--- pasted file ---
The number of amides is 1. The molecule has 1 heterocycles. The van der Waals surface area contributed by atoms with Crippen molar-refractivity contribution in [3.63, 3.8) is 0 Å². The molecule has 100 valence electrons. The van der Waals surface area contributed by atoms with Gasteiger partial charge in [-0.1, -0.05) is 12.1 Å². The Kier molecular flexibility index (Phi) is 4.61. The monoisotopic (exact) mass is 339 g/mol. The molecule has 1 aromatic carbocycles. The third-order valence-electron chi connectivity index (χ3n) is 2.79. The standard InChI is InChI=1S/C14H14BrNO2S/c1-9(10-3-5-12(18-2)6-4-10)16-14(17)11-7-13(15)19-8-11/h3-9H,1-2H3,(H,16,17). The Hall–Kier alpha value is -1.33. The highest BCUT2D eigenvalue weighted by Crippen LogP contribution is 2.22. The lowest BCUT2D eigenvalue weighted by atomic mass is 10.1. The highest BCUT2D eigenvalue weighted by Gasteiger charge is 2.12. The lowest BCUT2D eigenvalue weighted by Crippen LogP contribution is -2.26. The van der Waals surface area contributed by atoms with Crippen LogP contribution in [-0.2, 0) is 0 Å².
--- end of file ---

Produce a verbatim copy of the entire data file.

The number of amides is 1. The molecule has 1 heterocycles. The van der Waals surface area contributed by atoms with Crippen molar-refractivity contribution in [3.63, 3.8) is 0 Å². The molecule has 100 valence electrons. The van der Waals surface area contributed by atoms with Gasteiger partial charge in [-0.1, -0.05) is 12.1 Å². The Kier molecular flexibility index (Phi) is 4.61. The monoisotopic (exact) mass is 339 g/mol. The molecule has 1 aromatic carbocycles. The third-order valence-electron chi connectivity index (χ3n) is 2.79. The standard InChI is InChI=1S/C14H14BrNO2S/c1-9(10-3-5-12(18-2)6-4-10)16-14(17)11-7-13(15)19-8-11/h3-9H,1-2H3,(H,16,17). The Hall–Kier alpha value is -1.33. The highest BCUT2D eigenvalue weighted by Crippen LogP contribution is 2.22. The lowest BCUT2D eigenvalue weighted by atomic mass is 10.1. The highest BCUT2D eigenvalue weighted by Gasteiger charge is 2.12. The lowest BCUT2D eigenvalue weighted by Crippen LogP contribution is -2.26. The van der Waals surface area contributed by atoms with Crippen LogP contribution in [-0.2, 0) is 0 Å².